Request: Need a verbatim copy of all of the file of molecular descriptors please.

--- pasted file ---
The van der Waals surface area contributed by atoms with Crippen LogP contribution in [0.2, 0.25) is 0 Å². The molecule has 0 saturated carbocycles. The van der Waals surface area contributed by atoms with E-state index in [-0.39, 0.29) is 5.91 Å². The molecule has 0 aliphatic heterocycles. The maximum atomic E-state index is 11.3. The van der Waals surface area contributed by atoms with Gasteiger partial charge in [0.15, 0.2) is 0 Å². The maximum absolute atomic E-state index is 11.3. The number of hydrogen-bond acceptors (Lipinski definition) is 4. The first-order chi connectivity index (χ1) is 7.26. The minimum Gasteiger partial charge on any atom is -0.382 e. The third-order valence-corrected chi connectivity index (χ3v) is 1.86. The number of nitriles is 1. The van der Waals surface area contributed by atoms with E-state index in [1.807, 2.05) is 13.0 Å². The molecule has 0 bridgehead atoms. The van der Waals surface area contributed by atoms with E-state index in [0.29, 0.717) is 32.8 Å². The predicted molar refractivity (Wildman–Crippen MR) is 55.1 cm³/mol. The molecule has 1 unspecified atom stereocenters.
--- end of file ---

The van der Waals surface area contributed by atoms with Crippen LogP contribution in [0.2, 0.25) is 0 Å². The molecule has 0 saturated carbocycles. The van der Waals surface area contributed by atoms with E-state index in [-0.39, 0.29) is 5.91 Å². The molecule has 0 aliphatic heterocycles. The maximum atomic E-state index is 11.3. The van der Waals surface area contributed by atoms with Gasteiger partial charge in [0.15, 0.2) is 0 Å². The maximum absolute atomic E-state index is 11.3. The number of hydrogen-bond acceptors (Lipinski definition) is 4. The first-order chi connectivity index (χ1) is 7.26. The minimum Gasteiger partial charge on any atom is -0.382 e. The third-order valence-corrected chi connectivity index (χ3v) is 1.86. The number of nitriles is 1. The van der Waals surface area contributed by atoms with E-state index in [1.807, 2.05) is 13.0 Å². The molecule has 0 bridgehead atoms. The van der Waals surface area contributed by atoms with E-state index in [0.29, 0.717) is 32.8 Å². The predicted molar refractivity (Wildman–Crippen MR) is 55.1 cm³/mol. The molecule has 1 unspecified atom stereocenters.